Spring in the Willamette Valley

Spring in the Willamette Valley

Welcome! 

Spring has finally arrived, though it will be a few weeks until the tulips bloom. March weather can be iffy in Oregon but this week has brought sunshine and warmth and the urge to wander through the nursery and get out the empty pots for filling. It’s a welcome distraction from the chaos that dominates the airways.

I hope you find time to get outdoors, take a walk, welcome a tree back from hibernation. This is the season when nature is most noticeable and available, even to those of us who are surrounded by cities. You don’t want to miss it.

Wishing you springtime joy.

Karen

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Reviews of Tea & Bee's Milk:

—If you've ever thought of "escaping" to some remote place, this book will certainly give you the courage and perspective to live your dream. As you near the final pages, you'll find yourself wising they'd stay a bit longer, linger just a bit more, head out to the islands just once again. It is a book you'll more than enjoy!      —Charles S

—When I travel, I always try to imagine myself living there. Certainly as a resident, even for only a year, the relationship with the natives would be different - more companionable, less as an economic "opportunity". It is possible, if you are in the know, to try to dig behind the opportunism and find the real folks. The tea, the aggressive salesmanship, all becomes part of the local color. The reader can immerse in this couple's experiences and appreciate the fun and the challenges of doing what they did: break from the normal hectic pace of life, adapt, accept what you cannot change, reconnect with people at an elemental level. Thanks to the authors for writing this. I loved it. —OLGrey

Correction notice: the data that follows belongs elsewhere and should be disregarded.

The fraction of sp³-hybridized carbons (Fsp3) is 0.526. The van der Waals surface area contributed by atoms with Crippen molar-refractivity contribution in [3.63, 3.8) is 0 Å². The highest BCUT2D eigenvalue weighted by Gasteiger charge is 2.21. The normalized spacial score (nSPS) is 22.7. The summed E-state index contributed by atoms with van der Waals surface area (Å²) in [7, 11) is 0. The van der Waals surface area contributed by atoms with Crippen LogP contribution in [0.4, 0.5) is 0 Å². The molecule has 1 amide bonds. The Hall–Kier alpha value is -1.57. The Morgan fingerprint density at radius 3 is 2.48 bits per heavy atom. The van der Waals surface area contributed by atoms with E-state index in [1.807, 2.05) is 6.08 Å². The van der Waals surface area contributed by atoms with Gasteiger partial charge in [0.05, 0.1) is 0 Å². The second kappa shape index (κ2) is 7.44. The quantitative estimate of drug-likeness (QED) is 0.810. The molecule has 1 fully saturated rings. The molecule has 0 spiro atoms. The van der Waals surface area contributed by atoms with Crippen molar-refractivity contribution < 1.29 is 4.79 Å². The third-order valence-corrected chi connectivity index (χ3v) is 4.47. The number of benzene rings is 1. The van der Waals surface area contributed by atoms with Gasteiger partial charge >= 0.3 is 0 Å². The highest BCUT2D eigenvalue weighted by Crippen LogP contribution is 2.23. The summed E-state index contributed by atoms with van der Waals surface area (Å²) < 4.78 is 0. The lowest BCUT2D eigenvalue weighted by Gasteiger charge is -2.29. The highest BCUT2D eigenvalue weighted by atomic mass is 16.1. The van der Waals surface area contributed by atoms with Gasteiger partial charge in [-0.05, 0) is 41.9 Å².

Reviews of Camping with the Communists:

—I loved reading “Camping with the Communists: The Adventures of an American Family in the Soviet Union” by Karen Gilden.

Karen, her husband Ray and young daughter Jennifer, did what I wished I had been brave enough to do, but she took me there in this enthralling little book and introduced me to a country encased in mystery and fabrications, yet populated with everyday farmers and workers. They struggled with Soviet bureaucracy, KGB spies, border guards, lack of facilities for tourists and the scarcity of toilet paper as if they knew what they were doing.

Just as Americans wondered about the Soviet people back then, the curious townspeople they met along the way from Leningrad to Kiev asked them if Americans really wanted to kill therm all by dropping nuclear bombs. I’m guessing the Gildens were better ambassadors than those appointed by governments to ease tensions between peoples. I highly recommend this book to anyone who remembers those times or wants to know what life was like for those who were convinced America was the Evil Empire. —
D Goble